Government laws are designed for our own good; or we would like to believe they are. They are not perfect, but that is the intent. God's laws on the other hand are perfectly designed for our good. Take abstinence and sex outside of marriage for example. People will rationalize that it can't possibly be right. Actress Scarlett Johansson recently said “You have to choose a path. I think the idea of marriage is very romantic; it’s a beautiful idea and the practice of it can be a very beautiful thing. I don’t think it’s natural to be a monogamous person. I might be skewered for that, but I think it’s work. It’s a lot of work. And the fact that it is such work for so many people — for everyone — the fact of that proves that it is not a natural thing. It’s something I have a lot of respect for and have participated in, but I think it definitely goes against some instinct to look beyond.”

We sometimes think that God's laws are onerous and therefore not for our good. But they are. God has not designed a system to enable failure, but enable good. There are consequences of immoral behavior. On the other hand, perfect intimacy in the context of marriage is the most fulfilling thing possible. Note that we are unable to uphold God's laws perfectly. They are the gold standard, so to speak but we break them every day. That is why the Bible says that the law leads us to Jesus - "the law has become our tutor to lead us to Christ so that we might be justified by faith" (Gal 3:24).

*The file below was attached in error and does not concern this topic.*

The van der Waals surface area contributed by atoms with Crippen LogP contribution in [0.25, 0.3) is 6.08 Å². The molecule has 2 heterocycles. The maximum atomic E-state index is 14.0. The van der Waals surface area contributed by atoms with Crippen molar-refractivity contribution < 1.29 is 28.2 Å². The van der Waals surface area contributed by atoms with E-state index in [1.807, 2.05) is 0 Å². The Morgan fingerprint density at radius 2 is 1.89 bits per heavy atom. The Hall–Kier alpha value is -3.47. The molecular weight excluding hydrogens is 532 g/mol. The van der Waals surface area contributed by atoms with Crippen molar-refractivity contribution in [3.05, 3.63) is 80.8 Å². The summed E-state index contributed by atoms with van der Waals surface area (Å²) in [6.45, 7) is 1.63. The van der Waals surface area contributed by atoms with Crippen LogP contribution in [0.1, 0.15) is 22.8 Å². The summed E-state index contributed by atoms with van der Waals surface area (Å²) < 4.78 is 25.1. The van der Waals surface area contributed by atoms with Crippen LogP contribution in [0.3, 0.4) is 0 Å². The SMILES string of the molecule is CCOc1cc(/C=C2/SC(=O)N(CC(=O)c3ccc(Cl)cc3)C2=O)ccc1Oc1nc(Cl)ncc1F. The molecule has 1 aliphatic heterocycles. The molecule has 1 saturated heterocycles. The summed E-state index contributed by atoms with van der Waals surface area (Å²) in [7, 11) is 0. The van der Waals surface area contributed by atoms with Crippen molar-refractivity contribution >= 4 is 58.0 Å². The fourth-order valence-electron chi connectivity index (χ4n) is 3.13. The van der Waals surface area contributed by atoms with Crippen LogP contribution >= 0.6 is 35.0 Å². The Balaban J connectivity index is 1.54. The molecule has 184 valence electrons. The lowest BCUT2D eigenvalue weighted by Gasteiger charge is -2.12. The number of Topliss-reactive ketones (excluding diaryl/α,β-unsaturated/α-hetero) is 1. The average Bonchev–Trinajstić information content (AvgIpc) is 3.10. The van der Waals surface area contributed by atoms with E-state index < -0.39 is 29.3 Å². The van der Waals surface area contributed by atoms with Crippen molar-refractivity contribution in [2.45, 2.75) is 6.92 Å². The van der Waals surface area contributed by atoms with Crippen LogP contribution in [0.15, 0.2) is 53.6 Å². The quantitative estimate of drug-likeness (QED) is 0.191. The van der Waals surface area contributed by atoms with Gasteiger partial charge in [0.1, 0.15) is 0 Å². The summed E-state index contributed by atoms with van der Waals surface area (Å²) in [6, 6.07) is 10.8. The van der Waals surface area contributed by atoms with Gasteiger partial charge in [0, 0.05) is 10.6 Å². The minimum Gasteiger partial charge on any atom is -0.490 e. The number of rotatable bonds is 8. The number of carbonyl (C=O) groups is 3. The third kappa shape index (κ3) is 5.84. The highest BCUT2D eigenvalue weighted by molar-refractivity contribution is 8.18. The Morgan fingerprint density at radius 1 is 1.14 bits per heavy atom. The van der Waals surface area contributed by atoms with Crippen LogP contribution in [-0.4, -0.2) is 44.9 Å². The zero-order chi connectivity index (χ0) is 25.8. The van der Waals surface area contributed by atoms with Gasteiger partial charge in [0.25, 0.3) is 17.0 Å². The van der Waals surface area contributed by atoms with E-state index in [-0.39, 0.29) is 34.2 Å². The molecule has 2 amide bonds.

In Christ, we have a perfect sacrifice that positionally puts us in a right standard before God for eternity. But we still have this sticky wicket which theologians call sanctification. That is we are right before God positionally but we can still mess up. God's laws are still valid for right living. We can declare them invalid like Scarlett Johansson does, but that does not change things. It may make us feel better for a time as we continue to break God's laws, but they will not change the consequences of wrong behavior.

Sunday, January 22, 2017

From Nero to Trump - Keep on Praying

Wow, what a week! We have a new President, Donald J. Trump whether we like it or not. I do not blog on politics because I think politics and being a Christ follower are often confused in mainstream culture. Christians that blend the two are risking at best confusion, and at worst outright rejection. I do not want to take that risk.